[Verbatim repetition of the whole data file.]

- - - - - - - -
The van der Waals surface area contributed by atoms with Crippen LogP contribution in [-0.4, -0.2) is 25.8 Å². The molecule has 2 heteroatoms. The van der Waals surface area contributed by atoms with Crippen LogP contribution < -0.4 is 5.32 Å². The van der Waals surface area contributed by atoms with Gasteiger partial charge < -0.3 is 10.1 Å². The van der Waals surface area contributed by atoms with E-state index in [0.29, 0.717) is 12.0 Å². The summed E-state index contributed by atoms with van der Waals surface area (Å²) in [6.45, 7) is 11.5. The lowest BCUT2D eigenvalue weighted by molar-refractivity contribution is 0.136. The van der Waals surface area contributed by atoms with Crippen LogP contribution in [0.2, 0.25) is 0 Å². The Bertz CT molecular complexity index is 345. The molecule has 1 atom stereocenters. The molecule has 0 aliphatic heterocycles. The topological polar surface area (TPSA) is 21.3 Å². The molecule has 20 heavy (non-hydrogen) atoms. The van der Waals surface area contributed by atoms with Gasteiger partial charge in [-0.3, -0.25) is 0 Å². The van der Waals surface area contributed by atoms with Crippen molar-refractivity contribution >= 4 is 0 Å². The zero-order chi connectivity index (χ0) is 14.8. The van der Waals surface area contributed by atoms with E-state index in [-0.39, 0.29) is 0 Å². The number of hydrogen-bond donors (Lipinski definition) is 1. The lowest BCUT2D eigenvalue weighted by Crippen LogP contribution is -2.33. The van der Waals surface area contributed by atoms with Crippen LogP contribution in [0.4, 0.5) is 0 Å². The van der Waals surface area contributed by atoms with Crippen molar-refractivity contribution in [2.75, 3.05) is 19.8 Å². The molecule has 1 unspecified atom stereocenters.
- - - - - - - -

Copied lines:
The van der Waals surface area contributed by atoms with Crippen LogP contribution in [-0.4, -0.2) is 25.8 Å². The molecule has 2 heteroatoms. The van der Waals surface area contributed by atoms with Crippen LogP contribution < -0.4 is 5.32 Å². The van der Waals surface area contributed by atoms with Gasteiger partial charge < -0.3 is 10.1 Å². The van der Waals surface area contributed by atoms with E-state index in [0.29, 0.717) is 12.0 Å². The summed E-state index contributed by atoms with van der Waals surface area (Å²) in [6.45, 7) is 11.5. The lowest BCUT2D eigenvalue weighted by molar-refractivity contribution is 0.136. The van der Waals surface area contributed by atoms with Crippen LogP contribution in [0.2, 0.25) is 0 Å². The Bertz CT molecular complexity index is 345. The molecule has 1 atom stereocenters. The molecule has 0 aliphatic heterocycles. The topological polar surface area (TPSA) is 21.3 Å². The molecule has 20 heavy (non-hydrogen) atoms. The van der Waals surface area contributed by atoms with Gasteiger partial charge in [-0.3, -0.25) is 0 Å². The van der Waals surface area contributed by atoms with Crippen molar-refractivity contribution >= 4 is 0 Å². The zero-order chi connectivity index (χ0) is 14.8. The van der Waals surface area contributed by atoms with E-state index in [-0.39, 0.29) is 0 Å². The number of hydrogen-bond donors (Lipinski definition) is 1. The lowest BCUT2D eigenvalue weighted by Crippen LogP contribution is -2.33. The van der Waals surface area contributed by atoms with Crippen LogP contribution in [0.4, 0.5) is 0 Å². The van der Waals surface area contributed by atoms with Crippen molar-refractivity contribution in [2.75, 3.05) is 19.8 Å². The molecule has 1 unspecified atom stereocenters.